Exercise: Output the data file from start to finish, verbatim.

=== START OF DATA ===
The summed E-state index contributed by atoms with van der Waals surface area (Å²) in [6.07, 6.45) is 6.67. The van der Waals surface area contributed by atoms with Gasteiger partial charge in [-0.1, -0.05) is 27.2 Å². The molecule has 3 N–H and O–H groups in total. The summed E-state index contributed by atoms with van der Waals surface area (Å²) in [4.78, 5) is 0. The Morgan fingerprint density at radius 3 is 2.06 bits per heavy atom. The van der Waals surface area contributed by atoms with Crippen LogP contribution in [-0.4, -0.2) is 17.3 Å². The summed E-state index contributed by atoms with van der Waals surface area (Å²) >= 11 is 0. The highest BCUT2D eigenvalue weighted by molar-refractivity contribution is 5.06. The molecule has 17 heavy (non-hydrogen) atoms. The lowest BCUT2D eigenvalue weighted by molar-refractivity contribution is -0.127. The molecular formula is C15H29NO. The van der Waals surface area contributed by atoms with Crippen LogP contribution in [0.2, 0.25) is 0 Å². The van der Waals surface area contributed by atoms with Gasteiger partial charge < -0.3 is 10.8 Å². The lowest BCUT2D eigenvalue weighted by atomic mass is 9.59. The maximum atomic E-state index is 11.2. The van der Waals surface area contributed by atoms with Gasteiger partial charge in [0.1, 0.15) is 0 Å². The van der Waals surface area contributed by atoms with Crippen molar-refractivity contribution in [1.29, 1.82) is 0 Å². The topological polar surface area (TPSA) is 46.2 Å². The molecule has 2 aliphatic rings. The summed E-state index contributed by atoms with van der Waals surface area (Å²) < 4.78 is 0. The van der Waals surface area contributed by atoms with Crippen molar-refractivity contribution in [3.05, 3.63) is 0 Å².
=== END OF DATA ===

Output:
The summed E-state index contributed by atoms with van der Waals surface area (Å²) in [6.07, 6.45) is 6.67. The van der Waals surface area contributed by atoms with Gasteiger partial charge in [-0.1, -0.05) is 27.2 Å². The molecule has 3 N–H and O–H groups in total. The summed E-state index contributed by atoms with van der Waals surface area (Å²) in [4.78, 5) is 0. The Morgan fingerprint density at radius 3 is 2.06 bits per heavy atom. The van der Waals surface area contributed by atoms with Crippen LogP contribution in [-0.4, -0.2) is 17.3 Å². The summed E-state index contributed by atoms with van der Waals surface area (Å²) >= 11 is 0. The highest BCUT2D eigenvalue weighted by molar-refractivity contribution is 5.06. The molecule has 17 heavy (non-hydrogen) atoms. The lowest BCUT2D eigenvalue weighted by molar-refractivity contribution is -0.127. The molecular formula is C15H29NO. The van der Waals surface area contributed by atoms with Crippen LogP contribution in [0.2, 0.25) is 0 Å². The van der Waals surface area contributed by atoms with Gasteiger partial charge < -0.3 is 10.8 Å². The lowest BCUT2D eigenvalue weighted by atomic mass is 9.59. The maximum atomic E-state index is 11.2. The van der Waals surface area contributed by atoms with Gasteiger partial charge in [0.1, 0.15) is 0 Å². The van der Waals surface area contributed by atoms with Crippen molar-refractivity contribution in [1.29, 1.82) is 0 Å². The topological polar surface area (TPSA) is 46.2 Å². The molecule has 2 aliphatic rings. The summed E-state index contributed by atoms with van der Waals surface area (Å²) < 4.78 is 0. The van der Waals surface area contributed by atoms with Crippen molar-refractivity contribution in [3.05, 3.63) is 0 Å².